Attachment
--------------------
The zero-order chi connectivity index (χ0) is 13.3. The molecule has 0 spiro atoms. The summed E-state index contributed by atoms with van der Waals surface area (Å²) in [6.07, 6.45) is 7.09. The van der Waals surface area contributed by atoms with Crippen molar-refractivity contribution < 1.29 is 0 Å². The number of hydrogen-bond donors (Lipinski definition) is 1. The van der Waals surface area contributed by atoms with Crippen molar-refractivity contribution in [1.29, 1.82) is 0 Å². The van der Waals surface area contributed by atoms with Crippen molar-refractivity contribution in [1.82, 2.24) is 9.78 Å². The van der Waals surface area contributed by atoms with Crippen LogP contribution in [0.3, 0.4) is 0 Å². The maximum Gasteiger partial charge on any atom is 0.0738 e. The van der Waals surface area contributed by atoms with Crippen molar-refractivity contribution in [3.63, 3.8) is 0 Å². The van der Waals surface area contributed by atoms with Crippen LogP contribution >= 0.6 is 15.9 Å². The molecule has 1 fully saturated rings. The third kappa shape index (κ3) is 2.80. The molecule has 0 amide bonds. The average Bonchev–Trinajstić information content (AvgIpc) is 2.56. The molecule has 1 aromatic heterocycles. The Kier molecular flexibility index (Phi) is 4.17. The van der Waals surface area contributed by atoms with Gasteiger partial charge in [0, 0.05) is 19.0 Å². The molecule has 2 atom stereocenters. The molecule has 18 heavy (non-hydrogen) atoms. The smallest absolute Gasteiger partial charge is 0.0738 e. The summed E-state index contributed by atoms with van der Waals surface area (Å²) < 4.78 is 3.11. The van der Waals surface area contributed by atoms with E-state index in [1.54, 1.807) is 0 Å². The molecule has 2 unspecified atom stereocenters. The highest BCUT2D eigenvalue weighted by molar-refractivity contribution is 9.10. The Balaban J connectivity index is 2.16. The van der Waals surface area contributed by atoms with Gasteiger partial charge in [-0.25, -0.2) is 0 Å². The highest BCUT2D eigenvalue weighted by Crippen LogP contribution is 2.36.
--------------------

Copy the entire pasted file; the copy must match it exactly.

The zero-order chi connectivity index (χ0) is 13.3. The molecule has 0 spiro atoms. The summed E-state index contributed by atoms with van der Waals surface area (Å²) in [6.07, 6.45) is 7.09. The van der Waals surface area contributed by atoms with Crippen molar-refractivity contribution < 1.29 is 0 Å². The number of hydrogen-bond donors (Lipinski definition) is 1. The van der Waals surface area contributed by atoms with Crippen molar-refractivity contribution in [1.29, 1.82) is 0 Å². The van der Waals surface area contributed by atoms with Crippen molar-refractivity contribution in [1.82, 2.24) is 9.78 Å². The van der Waals surface area contributed by atoms with Crippen LogP contribution in [0.3, 0.4) is 0 Å². The maximum Gasteiger partial charge on any atom is 0.0738 e. The van der Waals surface area contributed by atoms with Crippen molar-refractivity contribution in [3.63, 3.8) is 0 Å². The van der Waals surface area contributed by atoms with Crippen LogP contribution >= 0.6 is 15.9 Å². The molecule has 1 fully saturated rings. The third kappa shape index (κ3) is 2.80. The molecule has 0 amide bonds. The average Bonchev–Trinajstić information content (AvgIpc) is 2.56. The molecule has 1 aromatic heterocycles. The Kier molecular flexibility index (Phi) is 4.17. The van der Waals surface area contributed by atoms with Gasteiger partial charge in [0, 0.05) is 19.0 Å². The molecule has 2 atom stereocenters. The molecule has 18 heavy (non-hydrogen) atoms. The smallest absolute Gasteiger partial charge is 0.0738 e. The summed E-state index contributed by atoms with van der Waals surface area (Å²) < 4.78 is 3.11. The van der Waals surface area contributed by atoms with E-state index in [1.54, 1.807) is 0 Å². The molecule has 2 unspecified atom stereocenters. The highest BCUT2D eigenvalue weighted by molar-refractivity contribution is 9.10. The Balaban J connectivity index is 2.16. The van der Waals surface area contributed by atoms with Gasteiger partial charge in [-0.25, -0.2) is 0 Å². The highest BCUT2D eigenvalue weighted by Crippen LogP contribution is 2.36.